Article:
True Romance Looks Different from the Movies
- Saturday, February 11, 2012
A fresh perspective…
I would make a great husband. Really. I come up with some of the most romantic ideas. Sometimes my imagination gets the best of me, and I'm just sure I'll open the door to find my husband holding a bouquet of wildflowers, petals strewn about the floor, candles flickering, and Louis Armstrong softly singing "What a Wonderful World" on the CD player.
In actuality, it's more likely that I'll open the door to find Ryan reading a hunter's magazine, dirty laundry strewn about the floor, every light on in the house, and a baseball game blaring on the TV.
Like many men, Ryan does have a romantic streak—it's just very well hidden. When we were dating, he wrote me a poem once, and brought me roses on several occasions. He sold a prized hunting dog to afford the perfect engagement ring. And even after four years of marriage he'll shock me with a sweet gesture every now and then.
But I often find myself disappointed because I'm far more romantic than he.
Sometimes I try to force romance by suggesting things he could do for me or pointing out tender scenes from Hollywood movies that we could "spontaneously" act out. "Let's go outside and look at the stars and dance!" I'll whisper in his ear. But I've found that a gesture is only romantic when it comes from the heart—his heart, not mine.
In my pursuit of romance, I realize I am overlooking something far more priceless—everyday love. I'm learning that the kind of love story that wouldn't make a very exciting movie, makes for a wonderful marriage. Even though Ryan may not come home with flowers every day, I know he will always come home. He may never take me to Paris, but he will take me anywhere God leads him in his lifetime. And he may not say it with poetry, but every day he says—with words and with actions—those three little words that create the climax in so many movies.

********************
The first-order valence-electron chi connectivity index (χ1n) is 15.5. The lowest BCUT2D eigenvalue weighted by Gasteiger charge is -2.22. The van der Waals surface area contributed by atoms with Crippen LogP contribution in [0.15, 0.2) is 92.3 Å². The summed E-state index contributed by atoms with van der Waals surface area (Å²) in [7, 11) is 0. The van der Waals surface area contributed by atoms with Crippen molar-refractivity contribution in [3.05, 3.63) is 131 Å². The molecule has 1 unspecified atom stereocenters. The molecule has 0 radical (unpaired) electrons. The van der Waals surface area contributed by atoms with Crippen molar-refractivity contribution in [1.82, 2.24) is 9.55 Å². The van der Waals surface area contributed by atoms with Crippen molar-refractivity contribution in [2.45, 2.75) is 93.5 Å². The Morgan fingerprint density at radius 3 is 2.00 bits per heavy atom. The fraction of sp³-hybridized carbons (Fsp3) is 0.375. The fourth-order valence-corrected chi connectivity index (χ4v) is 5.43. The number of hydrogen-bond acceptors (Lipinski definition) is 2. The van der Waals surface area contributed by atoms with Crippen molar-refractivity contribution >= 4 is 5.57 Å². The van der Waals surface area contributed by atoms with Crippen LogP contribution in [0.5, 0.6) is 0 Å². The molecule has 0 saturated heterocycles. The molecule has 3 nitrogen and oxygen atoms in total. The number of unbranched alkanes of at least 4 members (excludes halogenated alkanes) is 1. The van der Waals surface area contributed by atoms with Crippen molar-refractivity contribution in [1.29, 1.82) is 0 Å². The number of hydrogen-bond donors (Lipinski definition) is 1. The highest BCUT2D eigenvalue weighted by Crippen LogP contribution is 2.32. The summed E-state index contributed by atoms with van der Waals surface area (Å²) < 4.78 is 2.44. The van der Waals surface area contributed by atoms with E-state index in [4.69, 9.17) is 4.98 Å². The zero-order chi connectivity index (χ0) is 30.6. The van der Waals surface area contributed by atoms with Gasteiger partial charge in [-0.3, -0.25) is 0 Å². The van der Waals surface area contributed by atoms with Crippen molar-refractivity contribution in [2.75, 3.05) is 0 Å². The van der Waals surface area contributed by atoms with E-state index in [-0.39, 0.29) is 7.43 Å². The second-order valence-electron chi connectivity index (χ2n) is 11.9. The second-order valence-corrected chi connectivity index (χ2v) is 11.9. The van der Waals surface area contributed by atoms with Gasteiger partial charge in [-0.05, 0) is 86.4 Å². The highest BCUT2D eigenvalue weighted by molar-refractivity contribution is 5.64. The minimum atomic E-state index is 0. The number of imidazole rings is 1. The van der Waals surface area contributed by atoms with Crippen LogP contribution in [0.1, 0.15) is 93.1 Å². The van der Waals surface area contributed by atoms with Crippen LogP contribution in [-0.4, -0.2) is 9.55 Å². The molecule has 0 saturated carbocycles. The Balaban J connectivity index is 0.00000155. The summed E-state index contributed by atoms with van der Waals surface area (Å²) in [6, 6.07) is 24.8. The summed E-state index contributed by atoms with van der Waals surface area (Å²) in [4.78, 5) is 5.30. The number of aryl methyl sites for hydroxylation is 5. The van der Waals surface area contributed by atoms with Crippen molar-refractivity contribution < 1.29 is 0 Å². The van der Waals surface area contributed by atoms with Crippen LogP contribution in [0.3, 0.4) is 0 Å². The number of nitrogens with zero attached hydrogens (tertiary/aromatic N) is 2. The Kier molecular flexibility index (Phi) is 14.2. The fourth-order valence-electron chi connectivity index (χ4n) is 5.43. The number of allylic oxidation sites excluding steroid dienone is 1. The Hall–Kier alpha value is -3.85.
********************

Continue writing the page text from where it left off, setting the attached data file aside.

And that is true romance.
A seasoned perspective…
I write novels about family drama. My books almost always contain an element of romance. But for any success I've had in that department, I must give my husband full credit. He is the romantic one in our marriage. I'm simply along for the ride.
Don't get me wrong. I love that Ken is so creative and expressive in showing his love for me. The man could fill his own book with all the sweet and thoughtful things he's done for me in our thirty-plus years of marriage. A poetic message in a bottle, surprise weekend getaways, love notes on my pillow when he's away on business, personalized fortune cookies declaring his love, and once, a gorgeous bouquet of flowers whose initials spelled out my name (Daisy, Enchantment lilies, Bachelor buttons, and flowers for O, R, A and H that I can't remember now. See how unromantic I am?)
But what a man! I feel greatly blessed. Still, sometimes he's a tough act to follow. About five years ago we started taking turns planning special dates for each other. Ken's dates are always unique and elaborate and utterly romantic. I spend two weeks before my turn in a panic, my mind an absolute blank. And more often than not, what I finally come up with has been done a bazillion times. As a writer, I hate clichés, yet I seem to be the queen of cliché when it comes to romance.
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